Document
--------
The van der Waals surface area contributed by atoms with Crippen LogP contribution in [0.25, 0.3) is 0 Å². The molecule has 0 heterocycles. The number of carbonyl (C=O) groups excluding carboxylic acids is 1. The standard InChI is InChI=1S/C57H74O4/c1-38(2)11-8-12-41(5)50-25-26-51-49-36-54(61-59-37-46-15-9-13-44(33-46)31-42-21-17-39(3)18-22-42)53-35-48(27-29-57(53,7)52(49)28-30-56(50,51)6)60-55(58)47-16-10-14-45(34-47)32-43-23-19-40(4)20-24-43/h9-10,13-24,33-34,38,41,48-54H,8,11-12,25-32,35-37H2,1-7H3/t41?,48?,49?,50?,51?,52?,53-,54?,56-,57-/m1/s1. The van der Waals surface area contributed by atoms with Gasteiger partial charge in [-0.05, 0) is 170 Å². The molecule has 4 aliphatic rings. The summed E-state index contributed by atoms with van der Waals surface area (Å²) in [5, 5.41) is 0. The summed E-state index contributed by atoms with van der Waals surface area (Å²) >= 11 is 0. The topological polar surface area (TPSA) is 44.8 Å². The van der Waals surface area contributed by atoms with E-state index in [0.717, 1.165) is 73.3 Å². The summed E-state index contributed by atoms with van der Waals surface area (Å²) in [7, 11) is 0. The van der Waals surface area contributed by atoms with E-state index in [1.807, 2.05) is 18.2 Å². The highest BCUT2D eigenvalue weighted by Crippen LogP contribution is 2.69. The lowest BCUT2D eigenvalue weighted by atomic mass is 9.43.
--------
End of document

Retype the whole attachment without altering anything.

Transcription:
The van der Waals surface area contributed by atoms with Crippen LogP contribution in [0.25, 0.3) is 0 Å². The molecule has 0 heterocycles. The number of carbonyl (C=O) groups excluding carboxylic acids is 1. The standard InChI is InChI=1S/C57H74O4/c1-38(2)11-8-12-41(5)50-25-26-51-49-36-54(61-59-37-46-15-9-13-44(33-46)31-42-21-17-39(3)18-22-42)53-35-48(27-29-57(53,7)52(49)28-30-56(50,51)6)60-55(58)47-16-10-14-45(34-47)32-43-23-19-40(4)20-24-43/h9-10,13-24,33-34,38,41,48-54H,8,11-12,25-32,35-37H2,1-7H3/t41?,48?,49?,50?,51?,52?,53-,54?,56-,57-/m1/s1. The van der Waals surface area contributed by atoms with Gasteiger partial charge in [-0.05, 0) is 170 Å². The molecule has 4 aliphatic rings. The summed E-state index contributed by atoms with van der Waals surface area (Å²) in [5, 5.41) is 0. The summed E-state index contributed by atoms with van der Waals surface area (Å²) >= 11 is 0. The topological polar surface area (TPSA) is 44.8 Å². The van der Waals surface area contributed by atoms with E-state index in [0.717, 1.165) is 73.3 Å². The summed E-state index contributed by atoms with van der Waals surface area (Å²) in [7, 11) is 0. The van der Waals surface area contributed by atoms with E-state index in [1.807, 2.05) is 18.2 Å². The highest BCUT2D eigenvalue weighted by Crippen LogP contribution is 2.69. The lowest BCUT2D eigenvalue weighted by atomic mass is 9.43.